Those who can't laugh are lost

Rosslyn Smith
Amid the American media fabricated nonsense about their imagined Republican War on Women here comes some amusing political silliness from North of the border.  Wildrose is a political party in the province of Alberta that is to the right of Canada's national Conservative Party.  Its leader, Danielle Smith, seems to have a healthy sense of humor about what a graphic artist did to her image on the party's campaign bus. 
 
Indeed one suspects those who have actually expressed righteous indignation about the bus probably wouldn't be caught dead voting for Danielle Smith. 

"These stories continue to reinforce stereotypes about women... they tend to focus on women's' bodies instead of focusing on what women bring to the table in terms of their competencies," said Clare Beckton, executive director of Carleton University's Centre for Women in Politics and Public Leadership in Ottawa.

"It can and does make women think twice about running (for office)."

 Beckton said it's "highly unlikely if this was a male candidate that they would be making these kinds of comments" and that "sexism continues to exist" for women who want to become involved in politics.

Ms Beckton, here's some advice.  Lighten up.  It's really funny.  As someone whose GPA was on the opposite side of the scale from her cup size, I was the target of more than my fair share of boob jokes in my younger days.  I always found well timed humor is far more effective than whiny feminist indignation. Thus I have to ask.  Does Danielle have a ready response for when her opponents go negative with the claim they can prove those are just retreads and she has been deceiving voters?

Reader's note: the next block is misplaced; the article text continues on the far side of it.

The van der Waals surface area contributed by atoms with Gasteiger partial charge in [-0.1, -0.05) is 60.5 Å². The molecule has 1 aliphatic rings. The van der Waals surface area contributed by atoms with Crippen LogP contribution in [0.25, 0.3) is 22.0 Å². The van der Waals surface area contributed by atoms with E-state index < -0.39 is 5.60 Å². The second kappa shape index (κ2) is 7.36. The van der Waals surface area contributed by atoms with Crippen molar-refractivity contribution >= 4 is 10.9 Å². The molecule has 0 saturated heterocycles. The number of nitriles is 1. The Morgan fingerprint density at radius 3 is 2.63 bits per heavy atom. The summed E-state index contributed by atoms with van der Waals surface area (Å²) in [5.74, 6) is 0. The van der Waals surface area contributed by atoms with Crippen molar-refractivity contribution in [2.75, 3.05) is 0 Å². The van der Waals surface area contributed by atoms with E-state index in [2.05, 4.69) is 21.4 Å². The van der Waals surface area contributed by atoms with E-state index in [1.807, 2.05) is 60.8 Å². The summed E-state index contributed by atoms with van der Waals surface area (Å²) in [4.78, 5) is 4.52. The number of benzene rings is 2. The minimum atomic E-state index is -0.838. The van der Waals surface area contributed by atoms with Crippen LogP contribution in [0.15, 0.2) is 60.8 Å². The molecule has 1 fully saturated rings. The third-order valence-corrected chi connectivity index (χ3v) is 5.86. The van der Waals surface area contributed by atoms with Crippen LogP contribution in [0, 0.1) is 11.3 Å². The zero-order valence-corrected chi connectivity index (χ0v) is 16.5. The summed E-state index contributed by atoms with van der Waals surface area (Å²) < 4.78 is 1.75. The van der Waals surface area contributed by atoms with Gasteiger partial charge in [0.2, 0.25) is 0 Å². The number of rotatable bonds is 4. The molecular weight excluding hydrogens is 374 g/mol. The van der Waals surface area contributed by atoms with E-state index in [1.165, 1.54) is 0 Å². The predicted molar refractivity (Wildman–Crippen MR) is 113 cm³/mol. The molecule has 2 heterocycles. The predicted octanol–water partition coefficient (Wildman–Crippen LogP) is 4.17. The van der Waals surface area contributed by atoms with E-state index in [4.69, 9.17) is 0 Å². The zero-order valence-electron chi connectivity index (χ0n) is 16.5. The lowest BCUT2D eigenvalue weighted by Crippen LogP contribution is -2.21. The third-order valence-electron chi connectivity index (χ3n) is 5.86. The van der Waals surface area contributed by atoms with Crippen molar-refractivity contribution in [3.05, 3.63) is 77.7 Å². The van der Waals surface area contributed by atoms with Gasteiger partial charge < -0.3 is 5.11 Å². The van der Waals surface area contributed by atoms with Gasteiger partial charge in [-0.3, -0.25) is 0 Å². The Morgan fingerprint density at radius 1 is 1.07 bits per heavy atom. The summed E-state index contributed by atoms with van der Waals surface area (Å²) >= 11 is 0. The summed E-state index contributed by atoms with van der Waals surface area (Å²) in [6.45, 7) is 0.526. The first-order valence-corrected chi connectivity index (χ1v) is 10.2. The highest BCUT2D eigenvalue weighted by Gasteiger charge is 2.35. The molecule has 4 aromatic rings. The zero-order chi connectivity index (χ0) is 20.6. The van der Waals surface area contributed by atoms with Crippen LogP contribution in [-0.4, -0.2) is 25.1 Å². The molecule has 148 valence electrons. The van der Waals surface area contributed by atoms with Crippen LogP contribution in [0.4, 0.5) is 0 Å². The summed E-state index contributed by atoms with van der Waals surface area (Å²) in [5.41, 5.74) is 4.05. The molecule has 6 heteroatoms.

Amid the American media fabricated nonsense about their imagined Republican War on Women here comes some amusing political silliness from North of the border.  Wildrose is a political party in the province of Alberta that is to the right of Canada's national Conservative Party.  Its leader, Danielle Smith, seems to have a healthy sense of humor about what a graphic artist did to her image on the party's campaign bus. 
 
Indeed one suspects those who have actually expressed righteous indignation about the bus probably wouldn't be caught dead voting for Danielle Smith. 

"These stories continue to reinforce stereotypes about women... they tend to focus on women's' bodies instead of focusing on what women bring to the table in terms of their competencies," said Clare Beckton, executive director of Carleton University's Centre for Women in Politics and Public Leadership in Ottawa.

"It can and does make women think twice about running (for office)."

 Beckton said it's "highly unlikely if this was a male candidate that they would be making these kinds of comments" and that "sexism continues to exist" for women who want to become involved in politics.

Ms Beckton, here's some advice.  Lighten up.  It's really funny.  As someone whose GPA was on the opposite side of the scale from her cup size, I was the target of more than my fair share of boob jokes in my younger days.  I always found well timed humor is far more effective than whiny feminist indignation. Thus I have to ask.  Does Danielle have a ready response for when her opponents go negative with the claim they can prove those are just retreads and she has been deceiving voters?